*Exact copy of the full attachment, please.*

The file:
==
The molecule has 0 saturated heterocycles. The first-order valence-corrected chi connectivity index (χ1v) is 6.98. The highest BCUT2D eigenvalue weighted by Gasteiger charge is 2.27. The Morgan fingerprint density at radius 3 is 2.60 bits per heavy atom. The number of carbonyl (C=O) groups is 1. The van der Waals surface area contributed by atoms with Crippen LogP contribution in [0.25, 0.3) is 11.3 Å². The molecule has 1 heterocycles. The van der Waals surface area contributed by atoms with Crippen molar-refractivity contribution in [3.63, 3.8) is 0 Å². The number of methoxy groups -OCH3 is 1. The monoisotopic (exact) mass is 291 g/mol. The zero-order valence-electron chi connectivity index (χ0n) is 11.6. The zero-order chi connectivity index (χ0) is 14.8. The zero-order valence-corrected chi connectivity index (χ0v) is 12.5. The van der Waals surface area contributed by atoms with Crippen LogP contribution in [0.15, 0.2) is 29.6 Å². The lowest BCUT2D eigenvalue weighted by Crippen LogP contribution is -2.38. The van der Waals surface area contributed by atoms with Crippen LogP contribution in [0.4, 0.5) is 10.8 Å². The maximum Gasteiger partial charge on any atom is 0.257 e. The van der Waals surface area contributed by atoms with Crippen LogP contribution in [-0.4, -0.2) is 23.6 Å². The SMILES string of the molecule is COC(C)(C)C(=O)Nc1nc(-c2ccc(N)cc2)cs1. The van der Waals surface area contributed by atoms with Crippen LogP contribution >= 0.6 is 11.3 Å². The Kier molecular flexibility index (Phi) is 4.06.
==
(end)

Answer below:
The molecule has 0 saturated heterocycles. The first-order valence-corrected chi connectivity index (χ1v) is 6.98. The highest BCUT2D eigenvalue weighted by Gasteiger charge is 2.27. The Morgan fingerprint density at radius 3 is 2.60 bits per heavy atom. The number of carbonyl (C=O) groups is 1. The van der Waals surface area contributed by atoms with Crippen LogP contribution in [0.25, 0.3) is 11.3 Å². The molecule has 1 heterocycles. The van der Waals surface area contributed by atoms with Crippen molar-refractivity contribution in [3.63, 3.8) is 0 Å². The number of methoxy groups -OCH3 is 1. The monoisotopic (exact) mass is 291 g/mol. The zero-order valence-electron chi connectivity index (χ0n) is 11.6. The zero-order chi connectivity index (χ0) is 14.8. The zero-order valence-corrected chi connectivity index (χ0v) is 12.5. The van der Waals surface area contributed by atoms with Crippen LogP contribution in [0.15, 0.2) is 29.6 Å². The lowest BCUT2D eigenvalue weighted by Crippen LogP contribution is -2.38. The van der Waals surface area contributed by atoms with Crippen LogP contribution in [0.4, 0.5) is 10.8 Å². The maximum Gasteiger partial charge on any atom is 0.257 e. The van der Waals surface area contributed by atoms with Crippen LogP contribution in [-0.4, -0.2) is 23.6 Å². The SMILES string of the molecule is COC(C)(C)C(=O)Nc1nc(-c2ccc(N)cc2)cs1. The van der Waals surface area contributed by atoms with Crippen LogP contribution >= 0.6 is 11.3 Å². The Kier molecular flexibility index (Phi) is 4.06.